A 19th century French aristocrat, notorious for his scathing memoirs about life in Russia, travels through the Russian State Hermitage Museum and encounters historical figures from the last 200+ years.
Third part in Aleksandr Sokurov's quadrilogy of Power, following Moloch (1999) and Taurus (2001), focuses on Japanese Emperor Hirohito and Japan's defeat in World War II when he is finally confronted by General Douglas MacArthur who offers him to accept a diplomatic defeat for survival.
A father and his son live together in a roof-top apartment. They have lived alone for years in their own private world, full of memories and daily rites. Sometimes they seem like brothers. ... See full summary »
An unseen man regains consciousness, not knowing who or where he is. No one seems to be able to see him, except the mysterious man dressed in black. He eventually learns through their discussions that this man is a 19th century French aristocrat, who he coins the "European". This turn of events is unusual as the unseen man has a knowledge of the present day. The two quickly learn that they are in the Winter Palace of the Hermitage in St. Petersburg, the European who has a comprehensive knowledge of Russian history to his time. As the two travel through the palace and its grounds, they interact with people from various eras of Russian history, either through events that have happened at the palace or through the viewing of artifacts housed in the museum. Ultimately, the unseen man's desired journey is to move forward, with or without his European companion.Written by
Among the many problems that plagued the one-day-only production, there was a considerable language barrier. Director Aleksandr Sokurov speaks only Russian, and cinematographer Tilman Büttner speaks only German, so a translator followed the duo around (along with Büttner's seven-man crew) to keep the communication open. See more »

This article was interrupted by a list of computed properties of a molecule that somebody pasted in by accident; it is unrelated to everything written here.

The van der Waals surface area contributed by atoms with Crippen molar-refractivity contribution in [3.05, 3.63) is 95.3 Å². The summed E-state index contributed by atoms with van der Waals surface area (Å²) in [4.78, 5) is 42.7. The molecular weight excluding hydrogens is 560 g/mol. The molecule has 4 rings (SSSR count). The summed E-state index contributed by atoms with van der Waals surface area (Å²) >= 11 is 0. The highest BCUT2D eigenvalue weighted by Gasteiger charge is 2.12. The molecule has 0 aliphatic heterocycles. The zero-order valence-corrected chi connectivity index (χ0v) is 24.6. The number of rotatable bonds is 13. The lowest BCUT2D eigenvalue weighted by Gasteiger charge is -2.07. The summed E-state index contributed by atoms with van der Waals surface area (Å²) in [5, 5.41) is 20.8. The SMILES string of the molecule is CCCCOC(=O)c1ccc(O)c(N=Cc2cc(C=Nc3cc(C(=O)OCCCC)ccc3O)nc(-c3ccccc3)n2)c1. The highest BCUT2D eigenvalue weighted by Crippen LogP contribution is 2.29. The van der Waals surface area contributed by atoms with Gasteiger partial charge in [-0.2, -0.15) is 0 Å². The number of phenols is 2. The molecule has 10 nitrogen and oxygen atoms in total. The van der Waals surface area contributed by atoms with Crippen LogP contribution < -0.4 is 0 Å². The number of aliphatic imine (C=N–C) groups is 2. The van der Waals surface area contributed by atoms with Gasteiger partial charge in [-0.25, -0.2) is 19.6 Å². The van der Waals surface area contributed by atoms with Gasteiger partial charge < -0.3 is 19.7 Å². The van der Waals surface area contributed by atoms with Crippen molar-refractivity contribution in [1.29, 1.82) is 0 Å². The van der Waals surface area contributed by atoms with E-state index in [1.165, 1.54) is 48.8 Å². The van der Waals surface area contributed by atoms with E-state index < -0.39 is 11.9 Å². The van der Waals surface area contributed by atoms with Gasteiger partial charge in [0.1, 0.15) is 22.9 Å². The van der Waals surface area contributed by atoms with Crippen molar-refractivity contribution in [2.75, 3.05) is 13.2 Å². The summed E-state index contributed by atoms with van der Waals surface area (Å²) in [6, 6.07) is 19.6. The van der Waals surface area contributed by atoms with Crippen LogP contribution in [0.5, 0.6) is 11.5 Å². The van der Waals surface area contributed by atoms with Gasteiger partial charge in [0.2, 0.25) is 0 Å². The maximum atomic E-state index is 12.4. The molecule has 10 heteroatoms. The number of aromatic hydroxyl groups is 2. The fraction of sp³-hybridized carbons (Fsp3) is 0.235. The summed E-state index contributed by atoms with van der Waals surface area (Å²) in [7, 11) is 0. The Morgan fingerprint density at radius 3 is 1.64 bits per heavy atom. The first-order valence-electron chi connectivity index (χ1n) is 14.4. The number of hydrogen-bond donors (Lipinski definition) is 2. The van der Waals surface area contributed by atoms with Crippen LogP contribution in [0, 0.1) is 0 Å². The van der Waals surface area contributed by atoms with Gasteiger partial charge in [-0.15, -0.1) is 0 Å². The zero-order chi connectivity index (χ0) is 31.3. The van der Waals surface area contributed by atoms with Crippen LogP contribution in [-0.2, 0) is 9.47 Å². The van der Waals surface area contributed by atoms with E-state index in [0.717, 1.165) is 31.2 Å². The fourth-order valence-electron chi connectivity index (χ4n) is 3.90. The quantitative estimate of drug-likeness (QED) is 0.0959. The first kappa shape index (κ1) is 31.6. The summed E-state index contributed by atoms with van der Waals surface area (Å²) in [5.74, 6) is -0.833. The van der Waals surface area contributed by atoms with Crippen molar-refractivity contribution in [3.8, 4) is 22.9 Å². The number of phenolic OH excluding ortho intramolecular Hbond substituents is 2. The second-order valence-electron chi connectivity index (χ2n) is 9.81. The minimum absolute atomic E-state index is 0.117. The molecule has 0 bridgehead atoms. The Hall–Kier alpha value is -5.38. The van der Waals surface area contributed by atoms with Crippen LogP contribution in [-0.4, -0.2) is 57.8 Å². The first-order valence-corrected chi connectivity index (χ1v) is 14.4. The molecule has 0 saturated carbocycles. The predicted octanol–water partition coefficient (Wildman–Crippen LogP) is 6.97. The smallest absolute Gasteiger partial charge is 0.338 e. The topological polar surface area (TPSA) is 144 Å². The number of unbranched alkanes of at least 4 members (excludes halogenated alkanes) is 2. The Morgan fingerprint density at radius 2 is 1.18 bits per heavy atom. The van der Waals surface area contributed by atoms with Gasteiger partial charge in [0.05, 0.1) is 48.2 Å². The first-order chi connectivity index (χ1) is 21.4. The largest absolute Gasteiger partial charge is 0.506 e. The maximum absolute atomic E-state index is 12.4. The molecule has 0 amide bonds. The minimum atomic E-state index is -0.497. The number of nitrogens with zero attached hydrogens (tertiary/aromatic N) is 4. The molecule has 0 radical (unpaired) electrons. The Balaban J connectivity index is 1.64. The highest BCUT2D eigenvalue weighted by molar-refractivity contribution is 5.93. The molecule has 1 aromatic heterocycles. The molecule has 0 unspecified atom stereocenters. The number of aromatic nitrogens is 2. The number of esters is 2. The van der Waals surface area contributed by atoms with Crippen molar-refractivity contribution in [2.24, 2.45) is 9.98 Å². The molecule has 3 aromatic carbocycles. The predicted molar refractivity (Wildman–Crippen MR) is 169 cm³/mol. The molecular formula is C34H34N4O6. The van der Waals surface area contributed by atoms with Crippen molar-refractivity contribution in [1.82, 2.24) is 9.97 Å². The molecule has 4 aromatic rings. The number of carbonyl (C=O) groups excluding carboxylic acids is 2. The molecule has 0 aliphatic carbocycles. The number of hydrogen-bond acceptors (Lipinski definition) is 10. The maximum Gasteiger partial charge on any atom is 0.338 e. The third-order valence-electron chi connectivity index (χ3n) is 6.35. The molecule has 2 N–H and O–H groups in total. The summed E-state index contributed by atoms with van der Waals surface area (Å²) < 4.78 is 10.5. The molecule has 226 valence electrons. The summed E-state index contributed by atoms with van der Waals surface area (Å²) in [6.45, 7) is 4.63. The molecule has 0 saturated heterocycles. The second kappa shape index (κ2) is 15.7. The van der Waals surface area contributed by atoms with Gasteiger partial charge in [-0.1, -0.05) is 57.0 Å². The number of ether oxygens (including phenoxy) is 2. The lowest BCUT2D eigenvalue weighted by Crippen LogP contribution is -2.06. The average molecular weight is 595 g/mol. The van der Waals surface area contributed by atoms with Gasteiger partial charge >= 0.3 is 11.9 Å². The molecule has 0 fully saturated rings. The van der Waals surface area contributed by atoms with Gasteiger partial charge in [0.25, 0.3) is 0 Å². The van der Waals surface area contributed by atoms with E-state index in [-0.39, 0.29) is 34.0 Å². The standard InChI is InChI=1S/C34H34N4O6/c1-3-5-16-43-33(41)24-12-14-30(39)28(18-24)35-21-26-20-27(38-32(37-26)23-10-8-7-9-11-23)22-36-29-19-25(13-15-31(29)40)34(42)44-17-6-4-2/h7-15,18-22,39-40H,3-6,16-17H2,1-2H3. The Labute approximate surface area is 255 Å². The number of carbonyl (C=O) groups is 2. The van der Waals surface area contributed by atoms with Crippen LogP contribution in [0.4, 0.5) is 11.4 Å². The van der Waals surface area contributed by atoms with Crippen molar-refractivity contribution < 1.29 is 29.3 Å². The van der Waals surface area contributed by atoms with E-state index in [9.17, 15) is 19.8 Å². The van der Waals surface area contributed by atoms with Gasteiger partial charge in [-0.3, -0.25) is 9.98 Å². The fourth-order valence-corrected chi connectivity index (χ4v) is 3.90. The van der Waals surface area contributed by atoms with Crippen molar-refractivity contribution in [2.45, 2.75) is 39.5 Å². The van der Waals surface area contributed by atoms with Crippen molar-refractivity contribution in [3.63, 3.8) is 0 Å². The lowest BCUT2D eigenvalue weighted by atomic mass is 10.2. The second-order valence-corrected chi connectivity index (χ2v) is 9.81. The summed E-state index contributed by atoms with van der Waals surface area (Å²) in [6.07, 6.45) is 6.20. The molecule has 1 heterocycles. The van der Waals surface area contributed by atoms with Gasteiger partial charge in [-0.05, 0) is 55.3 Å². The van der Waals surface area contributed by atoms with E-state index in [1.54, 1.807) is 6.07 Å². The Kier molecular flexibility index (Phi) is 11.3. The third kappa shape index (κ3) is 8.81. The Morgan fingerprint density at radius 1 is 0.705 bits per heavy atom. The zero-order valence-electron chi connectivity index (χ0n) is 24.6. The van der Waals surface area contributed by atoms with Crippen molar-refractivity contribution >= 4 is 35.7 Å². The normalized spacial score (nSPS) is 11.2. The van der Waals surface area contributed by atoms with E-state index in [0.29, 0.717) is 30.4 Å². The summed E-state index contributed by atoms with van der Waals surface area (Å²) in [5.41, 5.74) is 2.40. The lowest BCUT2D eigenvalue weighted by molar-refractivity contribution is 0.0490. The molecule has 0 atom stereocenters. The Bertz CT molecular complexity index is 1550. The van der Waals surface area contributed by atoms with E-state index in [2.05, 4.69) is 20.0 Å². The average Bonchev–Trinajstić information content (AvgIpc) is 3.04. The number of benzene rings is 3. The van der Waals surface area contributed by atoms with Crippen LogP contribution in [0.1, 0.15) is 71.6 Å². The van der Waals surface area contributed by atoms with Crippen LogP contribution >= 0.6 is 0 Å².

Many extras look to the camera and they quickly return to a default mark. See more »
The Time Traveller:
Sir. Sir. A pity you're not here with me. You would understand everything. Look. The sea is all around. And we are destined to sail forever, to live forever.
See more »
A meditation on the individual's journey from life to the hereafter
Focusing on three centuries of Russian history from Peter the Great to Tsar Nicholas II, Russian Ark, the latest film by Alexander Sokurov, is an amazing tour de force. Shot in one long 96-minute tracking shot with a cast of 2000 actors and extras, the film takes the viewer into the great Hermitage Collection in St. Petersburg, Russia, showing real works of art from 33 rooms and exploring their meaning in a larger context. More than just a great technical achievement, this is also a sublime meditation on the individual's place in the universe, one that does not recreate history but allows us to revisit it on a dreamlike stage where past, present, and future are one.
The film begins in the dark with the narrator (apparently Sokurov) commenting about how little he sees. "My eyes are open", he says, "and yet I see nothing". He does not know where he is but apparently has just died in an accident of some kind. Is this a movie? A play?" he asks. He receives no answer except a vision of 18th century aristocrats moving slowly into the Tsar's palace. An elegant white-haired man in a black cloak (Sergey Dreiden) suddenly appears and escorts the confused narrator into the corridors of the grand palace. "Everyone knows the present, but who can remember the past", says the stranger as they walk from one ballroom to the next, witnessing great works of art as well as ghost-like presences from Russia's past. We see works by El Greco, Rubens and Van Dyck in their awesome splendor. We run into Peter the Great thrashing a general, Catherine the Great looking for the bathroom, and Nicholas II, the last Russian Tsar hosting the Great Royal Ball of 1913, the last such formal occasion of its kind.
As we enter the Great Nicholas Hall, the opulent room is filled with thousands of aristocrats dancing the mazurka in gorgeous period costumes. A full orchestra is playing in the background and young soldiers are nattily dressed in their uniforms. How beautiful it all seems and how it appears they were destined to live forever but we all know how the nasty Bolsheviki spoiled the party. Ah yes, how green was my valley then. Sokurov said he wanted to make a whole film "in one breath" and he has succeeded in simulating the breathing process, pulling us in, then moving us out as we feel the rhythm of our own life beating with the swirl of lost humanity. At the end of Russian Ark, we see the peaceful flow of a river outside the hall to which the narrator comments, "The flow is forever. Life is forever." Having completed the past, our invisible guide is now ready to move into the endless silence that is, in the phrase of the Anglican priest Thomas Kelly, "the source of all sound".
33 of 38 people found this review helpful.
Was this review helpful to you?
| Report this